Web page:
Q: What do you do?

A: I’m a business consultant, I help companies save money.

(Long pause)

“Oh, I see, you’re one of those guys . . . . .”

And the conversation ends.


Sometimes I think I should just answer; “I sell broken down used cars to little old ladies”. The response couldn’t be any less enthusiastic, or more terminal. Of course the reputation was long in the making. Process re-engineering, down-sizing and right-sizing all seemed to point in the same direction for almost two decades. RIF (reduction in force) was an easy, quick-fix to cutting expenditures. Hilarious movies like “Office Space” with the hatchet man team of “the Two Bobs” did nothing to dispel the impression that consultants are head count guys either.

All things considered, head count consulting is the product of two major forces. One is that many work forces were/are egregiously inflated, and making head count cuts is the brain- dead solution any consultant would be remiss not to make. Second is the fact that there is no quicker solution to cost reduction than “not buyin’ any”. Last we checked, labor costs are a pretty significant part of most corporate ledgers.

Still, there was/is a human element to RIF consulting that left a bitter, even indigestible taste in the mouths of the workforce. Those that lost jobs were subject to the painful transition of being disenfranchised. Those who were left in place absorbed the additional workload and lived with cliché’s such as “work smarter, not harder” as their corporate mantra. Perhaps worse than layoffs was the indignity of “posting” for one’s existing job.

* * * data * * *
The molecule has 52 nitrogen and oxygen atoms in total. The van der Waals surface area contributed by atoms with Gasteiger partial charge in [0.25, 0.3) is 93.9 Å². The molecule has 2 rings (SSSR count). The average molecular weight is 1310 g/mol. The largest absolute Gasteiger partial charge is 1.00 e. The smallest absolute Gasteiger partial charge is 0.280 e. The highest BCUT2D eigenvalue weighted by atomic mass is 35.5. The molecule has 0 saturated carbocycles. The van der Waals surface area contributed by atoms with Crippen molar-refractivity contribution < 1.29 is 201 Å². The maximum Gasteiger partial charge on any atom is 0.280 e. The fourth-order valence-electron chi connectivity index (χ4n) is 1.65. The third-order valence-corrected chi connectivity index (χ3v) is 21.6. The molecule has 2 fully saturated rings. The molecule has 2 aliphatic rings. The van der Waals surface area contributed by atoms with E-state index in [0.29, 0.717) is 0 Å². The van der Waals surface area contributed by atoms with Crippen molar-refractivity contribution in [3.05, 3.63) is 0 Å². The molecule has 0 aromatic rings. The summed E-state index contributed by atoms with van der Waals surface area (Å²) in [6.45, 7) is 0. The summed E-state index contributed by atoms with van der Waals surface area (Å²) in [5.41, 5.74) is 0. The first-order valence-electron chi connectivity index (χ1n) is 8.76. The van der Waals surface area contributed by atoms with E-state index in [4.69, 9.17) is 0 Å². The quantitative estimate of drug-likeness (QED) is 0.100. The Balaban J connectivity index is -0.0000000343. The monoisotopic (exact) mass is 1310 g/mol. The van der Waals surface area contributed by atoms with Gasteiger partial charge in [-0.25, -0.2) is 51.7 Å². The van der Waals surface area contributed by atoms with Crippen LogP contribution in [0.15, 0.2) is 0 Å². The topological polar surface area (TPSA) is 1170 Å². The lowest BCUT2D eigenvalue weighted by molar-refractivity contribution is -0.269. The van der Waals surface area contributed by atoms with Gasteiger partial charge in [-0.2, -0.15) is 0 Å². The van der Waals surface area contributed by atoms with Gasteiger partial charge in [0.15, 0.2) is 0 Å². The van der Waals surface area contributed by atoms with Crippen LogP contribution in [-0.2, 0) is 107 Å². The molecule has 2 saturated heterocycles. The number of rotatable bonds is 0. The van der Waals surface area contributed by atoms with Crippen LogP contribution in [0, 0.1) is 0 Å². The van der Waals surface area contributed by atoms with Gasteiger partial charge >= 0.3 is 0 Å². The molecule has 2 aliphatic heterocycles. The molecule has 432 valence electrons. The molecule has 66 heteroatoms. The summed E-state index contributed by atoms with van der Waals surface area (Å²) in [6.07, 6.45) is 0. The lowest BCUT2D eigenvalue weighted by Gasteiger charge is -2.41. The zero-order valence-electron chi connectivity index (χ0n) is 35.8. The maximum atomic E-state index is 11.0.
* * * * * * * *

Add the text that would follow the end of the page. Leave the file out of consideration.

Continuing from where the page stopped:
RIF consulting left an ugly mark on consultants’ altogether; even those, like me, who never recommended workforce changes as a solution.

So how do we scrub away the gruesome specter of the “hatchet man”, at a time when RIF is still a fact of life? When the staff cuts are at the behest of employers; and there are no consultants recommending the tough choices.

It doesn’t help that there are consulting firms out there who assist companies in handling RIF, either.

But there is hope to dispel the challenge of a negative first impression. For me, it’s been a simple addition to my one line job description. “I help companies save money, without cutting staff”. Taken a step further, it’s the addition of text to marketing materials, PowerPoint presentations, and written correspondence altogether.

Still, nothing works more effectively than human reinforcement. Merely marketing the anti-RIF approach is the first of many steps to reinforce the approach. It’s important that consultants alleviate the angst of the middle-managers and line in order to foster the atmosphere in which success is possible. Too often, the mid and line level touch points are ignored in favor of C-level relationships.

The moral to the story; send the message early, often and to as many as will listen. Beating the RIF rap is no easy task. If you’re so fortunate to be able to take the anti-Rif stance, use it your full advantage.

It’s nice to be the good guy for a change.

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